Badfinger The Bad Luck And Tragedy Throughout Their Influential Career

Badfinger significantly influenced the power pop genre in the 70s, but they are more likely to be remembered for the bad luck that befell them throughout their career. As anyone who is or has tried to become famous will tell you, it involves a considerable amount of luck. Seemingly random moments or decisions propel some bands to the big time while others stay in the doldrums. Those moments and decisions sadly seemed to go against 60s rock group Badfinger.

When they came together as a band in 1968, Badfinger were originally called The Iveys. They named the band after a street in their hometown of Swansea, Wales.

The lineup consisted of Pete Ham on lead guitar, David "Dai" Jenkins on rhythm guitar, Ronald " Ron" Griffith on bass and Roy Anderson on drums. They played gigs in their local area for a few years, and by the time Roy Anderson left to be replaced by Mike Gibbins in 1965, the band had secured a series of concerts around Swansea. They opened for bands that would become extremely famous such as The Moody Blues and The Who.

A year later, they secured a manager, Bill Collins, who moved them to London and let them live in his home in Golders Green. Another band called The Mojos lived there too and to say space was tight is an understatement! They performed around London, mostly singing cover songs, and their talent attracted interest from some record labels.

Ray Davies of The Kinks applied to be their producer and produced three of their songs at a studio on Old Kent Road, Taxi, Sausage and Eggs, and I Believe In You Girl. The band signed a 5-year agreement with him, agreeing to an equal split between him and the four members of the band after management expenses were paid.

They played gigs around the UK for the rest of the decade, and the only notable event was the departure of David Jenkins in 1967. Griffiths said later he was politely asked to step down when it became clear his interest was far more in girls than music. Tom Evans from Liverpool was chosen to take his place.

On January the 25th, 1968, the band's first big break seemed on the horizon. Collins asked The Beatles' assistant Mail Evans and Apple Records' head of A&R Pete Asher to come and see The Iveys perform. They were impressed, and Evans played the demo to each of The Beatles and got their blessing to sign them. It was quite a coup. They were the first non-Beatles artists to be signed to Apple Records.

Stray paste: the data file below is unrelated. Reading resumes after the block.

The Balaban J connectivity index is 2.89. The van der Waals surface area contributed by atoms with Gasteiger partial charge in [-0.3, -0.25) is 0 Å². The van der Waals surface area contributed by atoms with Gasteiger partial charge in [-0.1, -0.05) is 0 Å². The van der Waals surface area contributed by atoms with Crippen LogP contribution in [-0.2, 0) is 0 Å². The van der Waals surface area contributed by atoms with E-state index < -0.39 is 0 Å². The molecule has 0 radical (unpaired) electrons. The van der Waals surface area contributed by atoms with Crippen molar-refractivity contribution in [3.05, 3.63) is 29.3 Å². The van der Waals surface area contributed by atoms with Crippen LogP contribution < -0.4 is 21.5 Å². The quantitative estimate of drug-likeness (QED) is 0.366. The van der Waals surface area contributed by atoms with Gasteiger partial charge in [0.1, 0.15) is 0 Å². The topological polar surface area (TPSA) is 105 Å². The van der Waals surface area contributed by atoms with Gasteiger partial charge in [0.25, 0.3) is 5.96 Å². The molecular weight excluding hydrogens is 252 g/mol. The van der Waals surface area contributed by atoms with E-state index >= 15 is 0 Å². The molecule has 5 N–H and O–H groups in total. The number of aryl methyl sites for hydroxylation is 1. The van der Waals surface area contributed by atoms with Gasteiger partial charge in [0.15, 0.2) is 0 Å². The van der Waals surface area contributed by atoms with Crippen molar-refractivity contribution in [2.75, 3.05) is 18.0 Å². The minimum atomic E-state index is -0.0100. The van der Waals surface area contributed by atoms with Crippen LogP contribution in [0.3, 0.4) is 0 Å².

Their first single, Maybe Tomorrow, was produced by Tony Visconti. It sold quite well internationally, reaching the top ten in several European countries and Japan. Sadly it did not do well in either the UK or the US. Apple Records' US manager ordered 400,000 copies and aggressively promoted the song but to no avail. On the back of Maybe Tomorrow's success in Europe and Japan, the band recorded a single called Dear Angie and an album also called Maybe Tomorrow. They were only released in the markets where the first single had been successful.

Rain Griffith was starting to feel a bit aggrieved at the situation, and in a magazine interview, he said, "We do feel a bit neglected. We keep writing songs for a new single and submitting them to Apple, but they keep sending them back, saying they're not good enough." When Paul McCartney read the interview, he decided to intervene. He offered the band one of his songs, Come And Get It, on the strict proviso they replicated his demo note for note. The band later said they were so excited at this turn of events that they couldn't sleep that night.

McCartney originally wrote the song for The Magic Christian, and he still owed the movie two more songs. He produced these songs with The Iveys and chose Carry On Til Tomorrow, which eventually was used as the main theme and Rock of All Ages.

Before Come And Get It was released, the band and Apple discussed their name. Unfortunately, they all thought it was too trite and too similar to The Ivy League. The Cagney, The Glass Onion, The Prix and Home were all proposed, but Neil Aspinall from Apple suggested Badfinger. The name occurred to him because With A Little Help From My Friends was originally called Bad Finger Boogie. The name stuck.

By the end of 1969, tensions started to form within the band. The band were still living in their shared digs, and this was difficult for Ron Griffiths, who was now married with a child. His wife, Bill Collins and Tom Evans did not get along, and eventually, he quit the band. After a series of auditions, they chose Joey Molland from Gary Walker & The Rain. As he was a guitarist, Tom Evans switched to bass.

When Come And Get It was released, it was the band's first hit. Selling more than a million copies worldwide, it went to number 4 in the UK and 7 in the US. Their Maybe Tomorrow album had only been released in a few countries, so they took songs from it and The Magic Christian songs and created a new album, Magic Christian Music. It reached number 55 in the US.

Feeling encouraged, the band returned to the studio to write more songs. Mal Evans produced the first two, but when Apple rejected them as singles, he was replaced by Geoff Emerick, the Beatles' engineer. No Dice was complete by July 1970. During this time, Badfinger also flew to Hawaii to perform at an Apple Records convention and played concerts in Rome. No Dice made it to number 28 on the US charts, and the single No Matter What reached number 8 in the US and number 5 in the UK. One of the tracks they did not release as a single was a massive hit for other artists. Without You was covered by Harry Nilsson and Marian Carey at separate times.